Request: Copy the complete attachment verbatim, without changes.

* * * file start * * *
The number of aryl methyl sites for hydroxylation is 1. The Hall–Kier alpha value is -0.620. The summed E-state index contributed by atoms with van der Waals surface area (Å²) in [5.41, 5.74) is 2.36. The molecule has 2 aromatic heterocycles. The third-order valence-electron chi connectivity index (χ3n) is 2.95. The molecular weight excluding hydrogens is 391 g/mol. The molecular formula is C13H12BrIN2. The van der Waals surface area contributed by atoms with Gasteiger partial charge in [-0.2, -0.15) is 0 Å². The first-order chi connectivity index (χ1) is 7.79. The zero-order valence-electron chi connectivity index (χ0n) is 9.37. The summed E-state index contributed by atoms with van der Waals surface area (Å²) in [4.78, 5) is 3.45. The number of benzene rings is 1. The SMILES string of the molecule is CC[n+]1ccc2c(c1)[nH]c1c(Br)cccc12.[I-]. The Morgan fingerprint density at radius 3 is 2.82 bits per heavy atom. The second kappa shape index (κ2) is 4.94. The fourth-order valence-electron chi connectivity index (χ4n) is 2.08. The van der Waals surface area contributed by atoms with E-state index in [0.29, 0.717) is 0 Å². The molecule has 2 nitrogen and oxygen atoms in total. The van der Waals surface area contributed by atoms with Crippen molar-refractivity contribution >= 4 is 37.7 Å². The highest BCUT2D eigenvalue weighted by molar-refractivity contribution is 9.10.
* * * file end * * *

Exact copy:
The number of aryl methyl sites for hydroxylation is 1. The Hall–Kier alpha value is -0.620. The summed E-state index contributed by atoms with van der Waals surface area (Å²) in [5.41, 5.74) is 2.36. The molecule has 2 aromatic heterocycles. The third-order valence-electron chi connectivity index (χ3n) is 2.95. The molecular weight excluding hydrogens is 391 g/mol. The molecular formula is C13H12BrIN2. The van der Waals surface area contributed by atoms with Gasteiger partial charge in [-0.2, -0.15) is 0 Å². The first-order chi connectivity index (χ1) is 7.79. The zero-order valence-electron chi connectivity index (χ0n) is 9.37. The summed E-state index contributed by atoms with van der Waals surface area (Å²) in [4.78, 5) is 3.45. The number of benzene rings is 1. The SMILES string of the molecule is CC[n+]1ccc2c(c1)[nH]c1c(Br)cccc12.[I-]. The Morgan fingerprint density at radius 3 is 2.82 bits per heavy atom. The second kappa shape index (κ2) is 4.94. The fourth-order valence-electron chi connectivity index (χ4n) is 2.08. The van der Waals surface area contributed by atoms with E-state index in [0.29, 0.717) is 0 Å². The molecule has 2 nitrogen and oxygen atoms in total. The van der Waals surface area contributed by atoms with Crippen molar-refractivity contribution >= 4 is 37.7 Å². The highest BCUT2D eigenvalue weighted by molar-refractivity contribution is 9.10.